38. Chen W, Shulha HP, Ashar-Patel A, Yan J, Green KM, Query CC, Rhind N, Weng Z, Moore MJ. Endogenous U2?U5?U6 snRNA complexes in S. pombe are intron lariat spliceosomes. RNA. 2014 Mar; 20(3):308-20. PMID: 24442611.
      Citations: 21     Fields:    Translation:HumansAnimalsCells
    39. Ricci EP, Kucukural A, Cenik C, Mercier BC, Singh G, Heyer EE, Ashar-Patel A, Peng L, Moore MJ. Staufen1 senses overall transcript secondary structure to regulate translation. Nat Struct Mol Biol. 2014 Jan; 21(1):26-35. PMID: 24336223.
      Citations: 82     Fields:    Translation:HumansCells
    40. Zhang Z, Almeida S, Lu Y, Nishimura AL, Peng L, Sun D, Wu B, Karydas AM, Tartaglia MC, Fong JC, Miller BL, Farese RV, Moore MJ, Shaw CE, Gao FB. Downregulation of microRNA-9 in iPSC-derived neurons of FTD/ALS patients with TDP-43 mutations. PLoS One. 2013; 8(10):e76055. PMID: 24143176.
      Citations: 72     Fields:    Translation:HumansCells
    41. Singh G, Ricci EP, Moore MJ. RIPiT-Seq: a high-throughput approach for footprinting RNA:protein complexes. Methods. 2014 Feb; 65(3):320-32. PMID: 24096052.
      Citations: 43     Fields:    Translation:HumansCells
    42. Shcherbakova I, Hoskins AA, Friedman LJ, Serebrov V, Corr?a IR, Xu MQ, Gelles J, Moore MJ. Alternative spliceosome assembly pathways revealed by single-molecule fluorescence microscopy. Cell Rep. 2013 Oct 17; 5(1):151-65. PMID: 24075986.
      Citations: 42     Fields:    Translation:HumansAnimalsCells
    43. Kucukural A, ?zadam H, Singh G, Moore MJ, Cenik C. ASPeak: an abundance sensitive peak detection algorithm for RIP-Seq. Bioinformatics. 2013 Oct 01; 29(19):2485-6. PMID: 23929032.
      Citations: 26     Fields:    
    44. Carpenter S, Aiello D, Atianand MK, Ricci EP, Gandhi P, Hall LL, Byron M, Monks B, Henry-Bezy M, Lawrence JB, O'Neill LA, Moore MJ, Caffrey DR, Fitzgerald KA. A long noncoding RNA mediates both activation and repression of immune response genes. Science. 2013 Aug 16; 341(6147):789-92. PMID: 23907535.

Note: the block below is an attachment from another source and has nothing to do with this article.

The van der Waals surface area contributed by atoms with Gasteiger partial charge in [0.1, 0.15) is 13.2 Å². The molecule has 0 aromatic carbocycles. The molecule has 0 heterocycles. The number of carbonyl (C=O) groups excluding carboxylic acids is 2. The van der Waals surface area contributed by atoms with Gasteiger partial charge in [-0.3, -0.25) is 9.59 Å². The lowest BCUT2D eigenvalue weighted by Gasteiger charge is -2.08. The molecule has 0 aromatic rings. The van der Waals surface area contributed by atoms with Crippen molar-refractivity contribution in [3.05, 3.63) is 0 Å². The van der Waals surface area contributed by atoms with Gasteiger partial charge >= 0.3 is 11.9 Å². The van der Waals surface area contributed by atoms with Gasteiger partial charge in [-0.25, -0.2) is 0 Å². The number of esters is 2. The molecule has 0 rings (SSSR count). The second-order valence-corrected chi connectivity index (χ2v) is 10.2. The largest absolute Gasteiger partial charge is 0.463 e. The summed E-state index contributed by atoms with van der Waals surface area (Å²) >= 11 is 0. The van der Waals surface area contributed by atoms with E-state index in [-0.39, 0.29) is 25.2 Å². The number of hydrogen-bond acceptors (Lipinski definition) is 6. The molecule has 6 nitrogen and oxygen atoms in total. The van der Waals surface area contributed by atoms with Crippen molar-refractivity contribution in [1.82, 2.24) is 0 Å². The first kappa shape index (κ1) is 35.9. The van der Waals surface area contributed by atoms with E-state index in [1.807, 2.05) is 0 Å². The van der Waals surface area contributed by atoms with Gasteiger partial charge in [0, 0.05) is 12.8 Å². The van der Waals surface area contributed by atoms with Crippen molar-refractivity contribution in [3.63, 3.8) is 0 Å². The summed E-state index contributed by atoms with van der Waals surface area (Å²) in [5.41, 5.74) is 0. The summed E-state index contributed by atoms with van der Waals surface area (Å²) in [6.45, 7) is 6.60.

Citations: 514     Fields:    Translation:AnimalsCells
    45. Li XZ, Roy CK, Moore MJ, Zamore PD. Defining piRNA primary transcripts. Cell Cycle. 2013 Jun 01; 12(11):1657-8. PMID: 23673320.
      Citations: 10     Fields:    Translation:AnimalsCells
    46. Jokhi V, Ashley J, Nunnari J, Noma A, Ito N, Wakabayashi-Ito N, Moore MJ, Budnik V. Torsin mediates primary envelopment of large ribonucleoprotein granules at the nuclear envelope. Cell Rep. 2013 Apr 25; 3(4):988-95. PMID: 23583177.
      Citations: 84     Fields:    Translation:HumansAnimalsCells
    47. Crawford DJ, Hoskins AA, Friedman LJ, Gelles J, Moore MJ. Single-molecule colocalization FRET evidence that spliceosome activation precedes stable approach of 5' splice site and branch site. Proc Natl Acad Sci U S A. 2013 Apr 23; 110(17):6783-8. PMID: 23569281.
      Citations: 36     Fields:    Translation:AnimalsCells
    48. Li XZ, Roy CK, Dong X, Bolcun-Filas E, Wang J, Han BW, Xu J, Moore MJ, Schimenti JC, Weng Z, Zamore PD. An ancient transcription factor initiates the burst of piRNA production during early meiosis in mouse testes. Mol Cell. 2013 Apr 11; 50(1):67-81. PMID: 23523368.
      Citations: 191     Fields:    Translation:AnimalsCells
    49. Singh G, Kucukural A, Cenik C, Leszyk JD, Shaffer SA, Weng Z, Moore MJ. The Cellular EJC Interactome Reveals Higher-Order mRNP Structure and an EJC-SR Protein Nexus. Cell. 2012 11 09; 151(4):915-916. PMID: 30360293.
      Citations: 11     Fields:    
    50. Bicknell AA, Cenik C, Chua HN, Roth FP, Moore MJ. Introns in UTRs: why we should stop ignoring them. Bioessays. 2012 Dec; 34(12):1025-34. PMID: 23108796.
      Citations: 62     Fields:    Translation:HumansAnimalsCells
    51. Singh G, Kucukural A, Cenik C, Leszyk JD, Shaffer SA, Weng Z, Moore MJ. The cellular EJC interactome reveals higher-order mRNP structure and an EJC-SR protein nexus. Cell. 2012 Nov 09; 151(4):750-764. PMID: 23084401.
      Citations: 183     Fields:    Translation:HumansCells
    52. Wu CH, Fallini C, Ticozzi N, Keagle PJ, Sapp PC, Piotrowska K, Lowe P, Koppers M, McKenna-Yasek D, Baron DM, Kost JE, Gonzalez-Perez P, Fox AD, Adams J, Taroni F, Tiloca C, Leclerc AL, Chafe SC, Mangroo D, Moore MJ, Zitzewitz JA, Xu ZS, van den Berg LH, Glass JD, Siciliano G, Cirulli ET, Goldstein DB, Salachas F, Meininger V, Rossoll W, Ratti A, Gellera C, Bosco DA, Bassell GJ, Silani V, Drory VE, Brown RH, Landers JE. Mutations in the profilin 1 gene cause familial amyotrophic lateral sclerosis. Nature. 2012 Aug 23; 488(7412):499-503. PMID: 22801503.